What if a Web researcher found a bug on your Website today -- but was too afraid of the law to tell you?
The Computer Security Institute (CSI) recently formed a working group of Web researchers, computer crime law experts, and U.S. Department of Justice agents to explore the effects of laws that might hinder Web 2.0 vulnerability research. And the CSI group's first report -- which it will present on Monday at CSI's NetSec conference in Scottsdale, Ariz. -- has some chilling findings.
In the report, some Web researchers say that even if they find a bug accidentally on a site, they are hesitant to disclose it to the Website's owner for fear of prosecution. "This opinion grew stronger the more they learned during dialogue with working group members from the Department of Justice," the report says.
That revelation is unnerving to Jeremiah Grossman, CTO and founder of WhiteHat Security and a member of the working group. "That means only people that are on the side of the consumer are being silenced for fear of prosecution," and not the bad guys.
Unlike other security researchers -- who are mostly free to ferret out bugs in operating systems, device drivers, or other applications via their own machines -- Web researchers focus their efforts on live Web servers -- walking a tightrope of laws designed to prevent hackers from tampering with those machines.
"[Web] researchers are terrified about what they can and can't do, and whether they'll face jail or fines," says Sara Peters, CSI editor and author of the report. "Having the perspective of legal people and law enforcement has been incredibly valuable. [And] this is more complicated than we thought."
The group's goal is to air the legal, ethical, social, and technological issues, not to take a position per se. The CSI report looks at both sides of the issues.
Lee Tien, a member of the working group and a senior staff attorney for the Electronic Frontier Foundation, says Website vulnerabilities must be exposed so people's data and identities are secured. "The fewer vulnerabilities, the better."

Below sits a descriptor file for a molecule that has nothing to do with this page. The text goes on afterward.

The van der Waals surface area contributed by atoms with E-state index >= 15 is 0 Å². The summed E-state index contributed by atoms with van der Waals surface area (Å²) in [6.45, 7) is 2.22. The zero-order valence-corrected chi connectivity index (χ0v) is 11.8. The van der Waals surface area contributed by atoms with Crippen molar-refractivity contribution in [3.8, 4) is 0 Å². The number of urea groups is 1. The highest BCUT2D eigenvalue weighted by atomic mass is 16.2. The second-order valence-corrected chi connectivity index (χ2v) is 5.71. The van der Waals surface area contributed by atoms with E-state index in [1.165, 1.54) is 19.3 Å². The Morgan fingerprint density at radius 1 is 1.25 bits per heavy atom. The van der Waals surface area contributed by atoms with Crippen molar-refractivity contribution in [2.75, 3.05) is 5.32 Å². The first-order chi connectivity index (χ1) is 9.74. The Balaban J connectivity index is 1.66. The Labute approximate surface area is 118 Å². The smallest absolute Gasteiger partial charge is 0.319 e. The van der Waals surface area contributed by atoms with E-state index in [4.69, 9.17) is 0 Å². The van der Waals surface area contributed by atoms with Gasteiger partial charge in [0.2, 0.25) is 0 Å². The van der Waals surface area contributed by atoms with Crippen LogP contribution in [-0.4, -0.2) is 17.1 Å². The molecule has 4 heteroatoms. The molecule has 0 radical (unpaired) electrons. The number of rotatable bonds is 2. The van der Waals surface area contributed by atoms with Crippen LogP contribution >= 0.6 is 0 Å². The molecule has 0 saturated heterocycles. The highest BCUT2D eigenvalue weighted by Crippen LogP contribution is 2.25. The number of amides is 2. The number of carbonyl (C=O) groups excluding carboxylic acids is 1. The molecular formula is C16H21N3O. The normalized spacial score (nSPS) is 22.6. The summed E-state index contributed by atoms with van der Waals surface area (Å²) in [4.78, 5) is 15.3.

The report discusses several methods of Web research, such as gathering information off-site about a Website or via social engineering; testing for cross-site scripting by sending HTML mail from the site to the researcher's own Webmail account; purposely causing errors on the site; and conducting port scans and vulnerability scans.
Interestingly, DOJ representatives say that using just one of these methods might not be enough for a solid case against a [good or bad] hacker. It would take several of these activities, as well as evidence that the researcher tried to "cover his tracks," they say. And other factors -- such as whether the researcher discloses a vulnerability, writes an exploit, or tries to sell the bug -- may factor in as well, according to the report.
Billy Hoffman, lead researcher for SPI Dynamics's labs and a member of the working group, says the laws cover the "means," not the intent, which makes this even more complicated: "The Computer Fraud and Abuse Act deals with methods," he says.
Hoffman says in his research, he occasionally won't fill out a required Web form field to see how the application reacts. "At one point [in the working group discussions], one of the federal people said as soon as you knowingly start using a site the way it wasn't intended to be used, you've crossed the line into where you're doing something wrong."
That caught Hoffman by surprise. "It struck me that by not filling in required fields, I was knowingly doing something the site told me not to do... Is that illegal? I walked away with the impression it is." But in the end, it depends on whether the site operator wants to come after you or not, he says.
Hoffman suggests Web operators could amend their privacy policies, inviting researchers to notify them of bug discoveries. "I'd like to just try to raise awareness that there are Good Samaritan security researchers who want to try to help people who are developing Web apps. But we are not able to help them like the rest of the industry is able to help security vendors."
Meanwhile, researchers continue to worry about the legal ramifications of their activities. "Good and experienced researchers will seriously curtail their discovery and disclosure practices," WhiteHat's Grossman says. "And newcomers with little experience will get busted because they don't know any better. And bad guys will continue to 'game' the system at the expense of the consumer."
The CSI working group's next step is to explore disclosure policy guidelines and mirrored site, or honeypot, guidelines for Website owners. The group is also developing a matrix of Web vulnerability research methods so lawmakers and law enforcement can better understand the methods researchers use. Its next report will be released in November.
Kelly Jackson Higgins, Senior Editor, Dark Reading